Events

2016 FPI Awards Celebration in Albany

June 1, 2016, Albany. The Fiscal Policy Institute is honoring Assembly Speaker Carl Heastie, Congressman Paul Tonko, and NYSUT President Karen Magee at a fundraiser benefitting the Fiscal Policy Institute on Wednesday, June 1, 2016, from 6:00 to 8:00 p.m. at the Empire State Plaza’s Albany Room. You may register online

Briefing on Mayor de Blasio’s FY 2017 Preliminary NYC Budget

March 10, 2016. On Thursday morning, March 10, 2016, the Fiscal Policy Institute will present its annual New York City budget briefing to the Economic Justice and Social Welfare Network at the Federation of Protestant Welfare Agencies (FPWA). The briefing presentation will be from 10:00 a.m. to 11:30 a.m. The briefing is open to the public. To register for this free event, please click here.

The topics to be covered during the briefing include:

  • An overview of the Mayor’s Preliminary FY 2017 Budget proposal.
  • The social and economic context in New York City at the beginning of 2016.
  • The impact on New York City and its budget of the Governor’s proposed FY 2017 Executive Budget.
  • Discuss the outlook for and the prospective impact of an increase in the state minimum wage to $15 an hour.

FPWA is located at 40 Broad Street, 5th Floor.

If you have any questions about the March 10 budget briefing or about any budget or economic policy issues, please contact us by telephone at 518-786-3156 or by e-mail at info@fiscalpolicy.org. For more information on FPI and its work, and for copies of all of FPI’s publications, please visit our website at www.fiscalpolicy.org.

Note that if you have already registered through the Economic Justice and Social Welfare Network, you do not need to register again.

2016 State Budget Briefing in NYC

On Friday morning, February 12, 2016, the Fiscal Policy Institute will present its New York State budget briefing in New York City at Community Service Society (CSS). Please note that CSS has moved locations. Check-in and refreshments will begin at 10:30 a.m. Our presentation begins at 11:00 a.m. and ends at noon. We hope that you and/or members of your staff will be able to join us for what we are confident will be a useful and informative session. You can RSVP online here.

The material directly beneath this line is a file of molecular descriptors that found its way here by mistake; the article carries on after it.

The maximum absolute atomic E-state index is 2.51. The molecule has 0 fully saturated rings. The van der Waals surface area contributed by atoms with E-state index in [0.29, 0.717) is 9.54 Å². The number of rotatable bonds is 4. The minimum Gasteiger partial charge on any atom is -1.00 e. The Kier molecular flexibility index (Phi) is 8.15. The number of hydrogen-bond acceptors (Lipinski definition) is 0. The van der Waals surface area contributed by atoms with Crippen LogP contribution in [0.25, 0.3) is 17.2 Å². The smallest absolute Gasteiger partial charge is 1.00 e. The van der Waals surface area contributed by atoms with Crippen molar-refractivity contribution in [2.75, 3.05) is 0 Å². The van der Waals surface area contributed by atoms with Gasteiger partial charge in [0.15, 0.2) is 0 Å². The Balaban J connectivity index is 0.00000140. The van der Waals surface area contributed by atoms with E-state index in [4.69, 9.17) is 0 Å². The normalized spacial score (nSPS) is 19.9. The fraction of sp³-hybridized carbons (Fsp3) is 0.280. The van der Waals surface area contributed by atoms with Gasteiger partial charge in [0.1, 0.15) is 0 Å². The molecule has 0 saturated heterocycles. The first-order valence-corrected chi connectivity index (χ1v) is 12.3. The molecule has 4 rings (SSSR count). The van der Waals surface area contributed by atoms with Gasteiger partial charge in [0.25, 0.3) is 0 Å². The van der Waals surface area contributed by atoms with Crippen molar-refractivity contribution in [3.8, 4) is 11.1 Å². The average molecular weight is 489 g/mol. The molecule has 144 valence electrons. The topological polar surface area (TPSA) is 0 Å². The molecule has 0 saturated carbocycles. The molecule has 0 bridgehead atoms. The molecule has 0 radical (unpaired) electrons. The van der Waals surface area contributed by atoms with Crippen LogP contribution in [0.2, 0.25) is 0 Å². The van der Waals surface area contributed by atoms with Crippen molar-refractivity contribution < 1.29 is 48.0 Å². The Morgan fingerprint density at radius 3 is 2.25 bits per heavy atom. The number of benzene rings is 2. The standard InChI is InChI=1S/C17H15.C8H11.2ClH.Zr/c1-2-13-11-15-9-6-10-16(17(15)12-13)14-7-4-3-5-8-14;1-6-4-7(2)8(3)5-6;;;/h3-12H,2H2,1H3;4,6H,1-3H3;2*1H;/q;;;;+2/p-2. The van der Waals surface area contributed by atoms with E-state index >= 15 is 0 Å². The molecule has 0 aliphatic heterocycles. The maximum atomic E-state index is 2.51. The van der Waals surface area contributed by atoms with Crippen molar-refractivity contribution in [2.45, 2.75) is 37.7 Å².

The briefing will examine various aspects of the Governor’s Executive Budget including such topics as:

  • Income Inequality in New York State: How do the governor’s budget proposals and our current tax system affect this major problem? We will provide the most recent research and analysis on the issue.
  • Minimum Wage: Increasing the minimum wage to $15 per hour will be one of the most hotly debated topics this session. We will present the most recent findings and analysis from FPI and our national partners on the economic impacts of this proposal. To ensure that all hard-working New Yorkers are included under the $15 minimum wage, FPI will also examine why the state needs to increase funding for human service workers providing essential public services under state contract or Medicaid reimbursements.
  • Austerity Budgeting/Financial Plan: What are the impacts of continued austerity spending resulting from the governor’s self-imposed 2 percent state spending cap? Is it necessary to continue this austerity spending which will result in billions in unspecified cuts in out years when incomes and tax receipts are growing faster than 2 percent per year? The governor’s financial plan assumes the expiration of the temporary personal income tax surcharges set to sunset in 2017. FPI will present an alternative tax proposal to create a more equitable rate structure for NYS.
  • 2016-17 Executive Budget: What are the major policy issues that the governor addresses in the Executive Budget? What are the glaring omissions in the issues being addressed? What is the overall impact of the governor’s proposed budget on the ability of the state to meet its major social and economic challenges and opportunities such as the exceptionally high child poverty rates in the major upstate cities? We provide our analysis of the governor’s proposals on taxes, education, human services, economic development, bank settlement funds, infrastructure, local government, minimum wage, and more.
  • Shared Opportunity Agenda for New York: FPI will outline progressive public policies that can be adopted to ensure that we create more shared opportunities to help lift New Yorkers out of poverty and provide avenues for upward mobility.

If you have any questions about the February 12th briefing or about any budget or economic policy issues, please contact us by telephone at 518-786-3156 or by e-mail at info@fiscalpolicy.org. For more information on FPI and its work, and for copies of all of FPI’s publications, please visit our website at www.fiscalpolicy.org.

Please register by Wednesday, February 10, 2016.

2016 Annual Budget Briefing in Albany